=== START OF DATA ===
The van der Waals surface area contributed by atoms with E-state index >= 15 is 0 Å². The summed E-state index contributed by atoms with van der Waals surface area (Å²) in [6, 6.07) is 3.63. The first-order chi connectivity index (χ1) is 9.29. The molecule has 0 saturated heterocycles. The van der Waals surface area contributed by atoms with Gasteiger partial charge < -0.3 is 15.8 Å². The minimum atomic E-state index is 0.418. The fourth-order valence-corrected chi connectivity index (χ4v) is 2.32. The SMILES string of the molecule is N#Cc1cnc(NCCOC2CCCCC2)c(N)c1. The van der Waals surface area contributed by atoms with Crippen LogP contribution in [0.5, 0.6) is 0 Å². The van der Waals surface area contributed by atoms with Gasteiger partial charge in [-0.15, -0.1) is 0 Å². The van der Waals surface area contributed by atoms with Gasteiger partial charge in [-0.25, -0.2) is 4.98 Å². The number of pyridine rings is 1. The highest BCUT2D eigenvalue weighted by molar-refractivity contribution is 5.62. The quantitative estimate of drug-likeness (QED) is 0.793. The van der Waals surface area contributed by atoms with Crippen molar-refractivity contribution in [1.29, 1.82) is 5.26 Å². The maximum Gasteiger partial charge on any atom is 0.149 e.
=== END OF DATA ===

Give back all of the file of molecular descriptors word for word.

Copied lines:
The van der Waals surface area contributed by atoms with E-state index >= 15 is 0 Å². The summed E-state index contributed by atoms with van der Waals surface area (Å²) in [6, 6.07) is 3.63. The first-order chi connectivity index (χ1) is 9.29. The molecule has 0 saturated heterocycles. The van der Waals surface area contributed by atoms with Gasteiger partial charge < -0.3 is 15.8 Å². The minimum atomic E-state index is 0.418. The fourth-order valence-corrected chi connectivity index (χ4v) is 2.32. The SMILES string of the molecule is N#Cc1cnc(NCCOC2CCCCC2)c(N)c1. The van der Waals surface area contributed by atoms with Crippen LogP contribution in [0.5, 0.6) is 0 Å². The van der Waals surface area contributed by atoms with Gasteiger partial charge in [-0.15, -0.1) is 0 Å². The van der Waals surface area contributed by atoms with Gasteiger partial charge in [-0.25, -0.2) is 4.98 Å². The number of pyridine rings is 1. The highest BCUT2D eigenvalue weighted by molar-refractivity contribution is 5.62. The quantitative estimate of drug-likeness (QED) is 0.793. The van der Waals surface area contributed by atoms with Crippen molar-refractivity contribution in [1.29, 1.82) is 5.26 Å². The maximum Gasteiger partial charge on any atom is 0.149 e.